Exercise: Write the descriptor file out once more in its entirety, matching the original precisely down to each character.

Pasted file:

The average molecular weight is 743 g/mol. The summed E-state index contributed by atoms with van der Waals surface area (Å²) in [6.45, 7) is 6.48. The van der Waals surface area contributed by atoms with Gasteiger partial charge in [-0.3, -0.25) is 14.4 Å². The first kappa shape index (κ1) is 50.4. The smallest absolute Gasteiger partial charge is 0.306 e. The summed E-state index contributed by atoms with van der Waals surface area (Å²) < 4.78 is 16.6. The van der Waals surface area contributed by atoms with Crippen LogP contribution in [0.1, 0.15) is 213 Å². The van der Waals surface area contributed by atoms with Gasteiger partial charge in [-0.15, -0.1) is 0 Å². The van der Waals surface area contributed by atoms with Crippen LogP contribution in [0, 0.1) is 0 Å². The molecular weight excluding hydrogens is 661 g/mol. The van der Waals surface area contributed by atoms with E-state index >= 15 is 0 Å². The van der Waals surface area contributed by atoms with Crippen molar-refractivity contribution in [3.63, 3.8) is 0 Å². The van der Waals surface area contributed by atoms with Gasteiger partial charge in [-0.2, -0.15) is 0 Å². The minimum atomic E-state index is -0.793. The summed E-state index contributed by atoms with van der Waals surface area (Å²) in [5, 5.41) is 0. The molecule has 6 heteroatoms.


The average molecular weight is 743 g/mol. The summed E-state index contributed by atoms with van der Waals surface area (Å²) in [6.45, 7) is 6.48. The van der Waals surface area contributed by atoms with Gasteiger partial charge in [-0.3, -0.25) is 14.4 Å². The first kappa shape index (κ1) is 50.4. The smallest absolute Gasteiger partial charge is 0.306 e. The summed E-state index contributed by atoms with van der Waals surface area (Å²) < 4.78 is 16.6. The van der Waals surface area contributed by atoms with Crippen LogP contribution in [0.1, 0.15) is 213 Å². The van der Waals surface area contributed by atoms with Gasteiger partial charge in [-0.15, -0.1) is 0 Å². The van der Waals surface area contributed by atoms with Crippen LogP contribution in [0, 0.1) is 0 Å². The molecular weight excluding hydrogens is 661 g/mol. The van der Waals surface area contributed by atoms with E-state index >= 15 is 0 Å². The van der Waals surface area contributed by atoms with Crippen molar-refractivity contribution in [3.63, 3.8) is 0 Å². The van der Waals surface area contributed by atoms with Gasteiger partial charge in [-0.2, -0.15) is 0 Å². The minimum atomic E-state index is -0.793. The summed E-state index contributed by atoms with van der Waals surface area (Å²) in [5, 5.41) is 0. The molecule has 6 heteroatoms.